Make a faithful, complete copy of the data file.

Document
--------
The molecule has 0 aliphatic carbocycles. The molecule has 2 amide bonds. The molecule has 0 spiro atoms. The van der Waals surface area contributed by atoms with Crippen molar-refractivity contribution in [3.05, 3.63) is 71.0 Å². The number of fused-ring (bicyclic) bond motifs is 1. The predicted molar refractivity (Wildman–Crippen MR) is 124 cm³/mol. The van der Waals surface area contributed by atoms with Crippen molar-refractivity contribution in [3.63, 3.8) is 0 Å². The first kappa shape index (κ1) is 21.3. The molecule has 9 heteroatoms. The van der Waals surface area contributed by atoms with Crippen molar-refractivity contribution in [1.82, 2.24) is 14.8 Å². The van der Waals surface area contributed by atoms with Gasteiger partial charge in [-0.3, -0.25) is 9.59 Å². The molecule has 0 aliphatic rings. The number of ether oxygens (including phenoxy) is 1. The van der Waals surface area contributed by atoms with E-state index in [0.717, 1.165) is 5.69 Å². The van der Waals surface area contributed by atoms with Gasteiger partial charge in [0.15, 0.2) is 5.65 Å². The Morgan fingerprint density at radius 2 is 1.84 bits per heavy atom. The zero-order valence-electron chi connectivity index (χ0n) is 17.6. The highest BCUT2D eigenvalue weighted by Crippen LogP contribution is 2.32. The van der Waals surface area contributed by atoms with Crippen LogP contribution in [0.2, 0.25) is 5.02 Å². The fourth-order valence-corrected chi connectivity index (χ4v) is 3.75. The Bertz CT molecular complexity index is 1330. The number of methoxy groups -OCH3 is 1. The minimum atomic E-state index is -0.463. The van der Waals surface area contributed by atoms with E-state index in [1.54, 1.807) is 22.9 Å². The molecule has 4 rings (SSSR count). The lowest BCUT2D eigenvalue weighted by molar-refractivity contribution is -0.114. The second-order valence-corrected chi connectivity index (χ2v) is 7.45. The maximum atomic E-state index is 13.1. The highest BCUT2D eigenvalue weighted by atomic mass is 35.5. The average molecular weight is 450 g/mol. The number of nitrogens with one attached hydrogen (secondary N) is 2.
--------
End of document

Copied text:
The molecule has 0 aliphatic carbocycles. The molecule has 2 amide bonds. The molecule has 0 spiro atoms. The van der Waals surface area contributed by atoms with Crippen molar-refractivity contribution in [3.05, 3.63) is 71.0 Å². The number of fused-ring (bicyclic) bond motifs is 1. The predicted molar refractivity (Wildman–Crippen MR) is 124 cm³/mol. The van der Waals surface area contributed by atoms with Crippen molar-refractivity contribution in [3.63, 3.8) is 0 Å². The first kappa shape index (κ1) is 21.3. The molecule has 9 heteroatoms. The van der Waals surface area contributed by atoms with Crippen molar-refractivity contribution in [1.82, 2.24) is 14.8 Å². The van der Waals surface area contributed by atoms with Gasteiger partial charge in [-0.3, -0.25) is 9.59 Å². The molecule has 0 aliphatic rings. The number of ether oxygens (including phenoxy) is 1. The van der Waals surface area contributed by atoms with E-state index in [0.717, 1.165) is 5.69 Å². The van der Waals surface area contributed by atoms with Gasteiger partial charge in [0.15, 0.2) is 5.65 Å². The Morgan fingerprint density at radius 2 is 1.84 bits per heavy atom. The zero-order valence-electron chi connectivity index (χ0n) is 17.6. The highest BCUT2D eigenvalue weighted by Crippen LogP contribution is 2.32. The van der Waals surface area contributed by atoms with Crippen LogP contribution in [0.2, 0.25) is 5.02 Å². The fourth-order valence-corrected chi connectivity index (χ4v) is 3.75. The Bertz CT molecular complexity index is 1330. The number of methoxy groups -OCH3 is 1. The minimum atomic E-state index is -0.463. The van der Waals surface area contributed by atoms with E-state index in [1.54, 1.807) is 22.9 Å². The molecule has 4 rings (SSSR count). The lowest BCUT2D eigenvalue weighted by molar-refractivity contribution is -0.114. The second-order valence-corrected chi connectivity index (χ2v) is 7.45. The maximum atomic E-state index is 13.1. The highest BCUT2D eigenvalue weighted by atomic mass is 35.5. The average molecular weight is 450 g/mol. The number of nitrogens with one attached hydrogen (secondary N) is 2.